IPCC Fourth Assessment Report: Climate Change 2007
Climate Change 2007: Working Group II: Impacts, Adaptation and Vulnerability

10.4.3 Coastal and low lying areas Coastal erosion and inundation of coastal lowland

Average global sea-level rise over the second half of the 20th century was 1.8 ± 0.3 mm/yr, and sea-level rise of the order of 2 to 3 mm/yr is considered likely during the early 21st century as a consequence of global warming (Woodroffe et al., 2006). However, the sea-level rise in Asia is geographically variable and an additional half a metre of sea-level rise is projected for the Arctic during this century (ACIA, 2005). The rising rates of sea level vary considerably from 1.5 to 4.4 mm/yr along the East Asia coast, due to regional variation in land surface movement (Mimura and Yokoki, 2004). The projected rise of mean high-water level could be greater than that of mean sea level (Chen, 1991; Zhang and Du, 2000). The projected relative sea-level rise (RSLR), including that due to thermal expansion, tectonic movement, ground subsidence and the trend of rising river water level, is 40 to 60 cm, 50 to 70 cm and 70 to 90 cm in the Zhujiang, Changjiang and Huanghe Deltas, respectively by the year 2050 (Li et al., 2004a, b). Choi et al. (2002) has reported that the regional sea-level rise over the north-western Pacific Ocean would be much more significant compared with the global average mainly due to exceptionally large warming near the entrance of the Kuroshio extension. The slope of the land and land surface movement would also affect the relative sea-level rise in the Asian Arctic (ACIA, 2005).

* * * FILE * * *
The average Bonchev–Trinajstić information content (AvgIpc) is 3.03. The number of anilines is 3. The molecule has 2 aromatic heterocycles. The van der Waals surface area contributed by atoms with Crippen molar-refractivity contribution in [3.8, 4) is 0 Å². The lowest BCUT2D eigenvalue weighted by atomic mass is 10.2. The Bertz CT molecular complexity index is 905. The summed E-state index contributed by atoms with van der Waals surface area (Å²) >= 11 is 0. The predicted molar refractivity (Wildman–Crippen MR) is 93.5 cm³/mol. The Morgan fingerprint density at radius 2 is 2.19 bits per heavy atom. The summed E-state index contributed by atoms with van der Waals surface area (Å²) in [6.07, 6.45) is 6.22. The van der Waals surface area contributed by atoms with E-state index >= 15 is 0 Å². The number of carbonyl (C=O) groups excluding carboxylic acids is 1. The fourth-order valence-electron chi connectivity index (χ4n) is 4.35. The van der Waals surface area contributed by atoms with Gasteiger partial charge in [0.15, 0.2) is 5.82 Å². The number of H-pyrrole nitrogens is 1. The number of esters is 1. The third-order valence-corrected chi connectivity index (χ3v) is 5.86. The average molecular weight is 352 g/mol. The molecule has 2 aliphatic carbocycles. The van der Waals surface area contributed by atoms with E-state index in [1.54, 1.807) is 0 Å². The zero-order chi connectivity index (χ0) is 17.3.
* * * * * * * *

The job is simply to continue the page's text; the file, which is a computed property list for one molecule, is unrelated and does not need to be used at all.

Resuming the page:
In Asia, erosion is the main process that will occur to land as sea level continues to rise. As a consequence, coast-protection structures built by humans will usually be destroyed by the sea while the shoreline retreats. In some coastal areas of Asia, a 30 cm rise in sea level can result in 45 m of landward erosion. Climate change and sea-level rise will tend to worsen the currently eroding coasts (Huang and Xie, 2000). In Boreal Asia, coastal erosion will be enhanced as rising sea level and declining sea ice allow higher wave and storm surge to hit the shore (ACIA, 2005). The coastal recession can add up to 500 to 600 m in 100 years, with a rate of between 4 to 6 m/yr. The coastal recession by thermal abrasion is expected to accelerate by 1.4 to 1.5 times in the second half of the 21st century as compared to the current rate (Leont’yev, 2004). In monsoonal Asia, decreasing sediment flux is generally a main cause of coastal erosion. Available evidence suggests a tendency of river sediment to further decline that will tend to worsen coastal erosion in Asia (Liu et al., 2001).